Getting Started as an Entrepreneur/Market/Show Me the Numbers

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Show Me the Numbers[edit | edit source]

It’s time for a reality check
Once you’ve identified your market, figured out the range of possible customers you might pursue, how to reach them and how to sell to them, it’s time to find out if your plans match up with reality. As we’ve already discussed, you can discover this, at least to a certain extent, via market research. Consider hiring a market research expert to help you through this important validation phase. Or get someone with market research experience to serve as a mentor or adviser to your team.

Establishing market size
If you’re counting on venture capitalists to finance your business, be aware that some potential funders won’t be interested until you reach a certain market scale. Sometimes the total market is impossible to guess (IBM first predicted it would sell about two computers), but once again good market research will help you get a realistic idea of the actual size of the market you’re hoping to reach.

According to marketing expert Jeff Dobkin, you can’t establish the market size simply by quoting the total revenue of the industry. “To me,” says Dobkin, “establishing market size isn’t the amount of money spent. For example, to say the motorcycle industry is a four billion dollar industry doesn’t tell me very much. This figure is meaningless to small businesses—and it’s especially harmful to say, ‘This market does four billion a year, if we can just get a 1% share…’ As far as I know, no effective marketing plan correctly takes the industry figure and figures a percentage of what they will receive in revenue. When I look at a market I need to know how easy or difficult it is to introduce a product or service to that industry. I need to see how entrenched the competition is, what the entrance barriers are, etc.”1

Market research on the cheap
Dobkin reveals an inexpensive way to effectively gauge market size: visit your local library. “When trying to figure out market size,” says Dobkin, “the first place I check is the magazine directories such as Bacon’s Magazine Directory, Burrelle’s Media Directory, Oxbridge Communications Directory of Periodicals, and SRDS Magazine Media Source, to name a few. You can find out in a few minutes just how many different magazines serve this market. The number of magazines is a good indication of market size. Remember, the advertising revenue supports the magazines and the industry buyers support the advertisers.”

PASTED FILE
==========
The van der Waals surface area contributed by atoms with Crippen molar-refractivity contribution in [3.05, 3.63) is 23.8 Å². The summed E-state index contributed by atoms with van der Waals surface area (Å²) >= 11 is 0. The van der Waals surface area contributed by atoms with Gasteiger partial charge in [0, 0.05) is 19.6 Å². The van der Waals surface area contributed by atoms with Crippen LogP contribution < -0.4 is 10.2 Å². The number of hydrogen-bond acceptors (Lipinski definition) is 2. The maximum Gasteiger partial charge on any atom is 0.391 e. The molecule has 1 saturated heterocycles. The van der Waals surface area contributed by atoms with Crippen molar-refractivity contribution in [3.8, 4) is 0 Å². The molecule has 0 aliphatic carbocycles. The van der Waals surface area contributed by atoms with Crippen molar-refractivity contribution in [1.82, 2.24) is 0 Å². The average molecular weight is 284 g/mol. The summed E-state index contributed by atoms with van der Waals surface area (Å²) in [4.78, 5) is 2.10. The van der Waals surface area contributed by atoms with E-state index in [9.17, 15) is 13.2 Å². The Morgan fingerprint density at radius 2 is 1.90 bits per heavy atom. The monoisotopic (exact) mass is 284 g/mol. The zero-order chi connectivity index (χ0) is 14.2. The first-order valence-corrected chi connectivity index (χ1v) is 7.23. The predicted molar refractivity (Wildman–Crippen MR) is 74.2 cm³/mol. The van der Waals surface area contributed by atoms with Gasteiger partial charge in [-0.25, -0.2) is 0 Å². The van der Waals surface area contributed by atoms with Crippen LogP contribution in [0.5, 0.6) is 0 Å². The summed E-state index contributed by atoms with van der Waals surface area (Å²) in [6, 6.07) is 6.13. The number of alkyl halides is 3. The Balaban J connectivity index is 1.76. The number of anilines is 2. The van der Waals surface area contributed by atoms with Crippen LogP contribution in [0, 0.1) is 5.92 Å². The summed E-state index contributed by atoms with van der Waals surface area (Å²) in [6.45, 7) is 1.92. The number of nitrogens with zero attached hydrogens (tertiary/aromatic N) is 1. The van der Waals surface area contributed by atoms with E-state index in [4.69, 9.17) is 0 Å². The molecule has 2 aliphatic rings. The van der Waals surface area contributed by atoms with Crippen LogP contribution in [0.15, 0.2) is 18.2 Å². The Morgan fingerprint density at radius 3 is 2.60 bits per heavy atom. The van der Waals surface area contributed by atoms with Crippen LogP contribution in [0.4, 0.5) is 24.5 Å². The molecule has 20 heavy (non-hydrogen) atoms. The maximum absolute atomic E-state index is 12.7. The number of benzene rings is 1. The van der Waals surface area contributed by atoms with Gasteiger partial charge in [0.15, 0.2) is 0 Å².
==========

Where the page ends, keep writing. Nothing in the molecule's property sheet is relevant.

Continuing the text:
“Note how expensive the ad space is in the magazines. A good way to see the comparative figures for magazines is to look in Oxbridge Communications Magazine Directory—they give you a CPM or Cost Per Thousand for each magazine. This shows you the cost to reach a thousand people with a full-page black and white ad in that magazine. It makes comparing magazine advertising costs much easier. Hmm…thanks, Oxbridge!”

“Next check the circulation of each magazine: how large is their circulation? This is probably the single best method of assessing market size. There will be some pretty consistent figures showing how many copies are distributed to industry personnel. If you really want to see just where all those magazines are being sent, call the publisher and ask for a ‘media kit.’ This free package is how the publishers themselves market their own magazines to advertisers. In the package will be a copy of an independent audit showing who qualifies to receive the magazine, how they are qualified, and shows the circulation breakdown of exactly where all the copies are sent.”2

What does it cost you to get a customer?
Knowing precisely how much it costs you to get a customer in comparison to how much you expect that customer to spend is crucial to your company’s survival. If you spend $40 to get a customer who goes on to spend $15, you’re in trouble. How, then, can you know with certainty how much your customers spend? And how much, therefore, you should spend to get them? As usual, market research.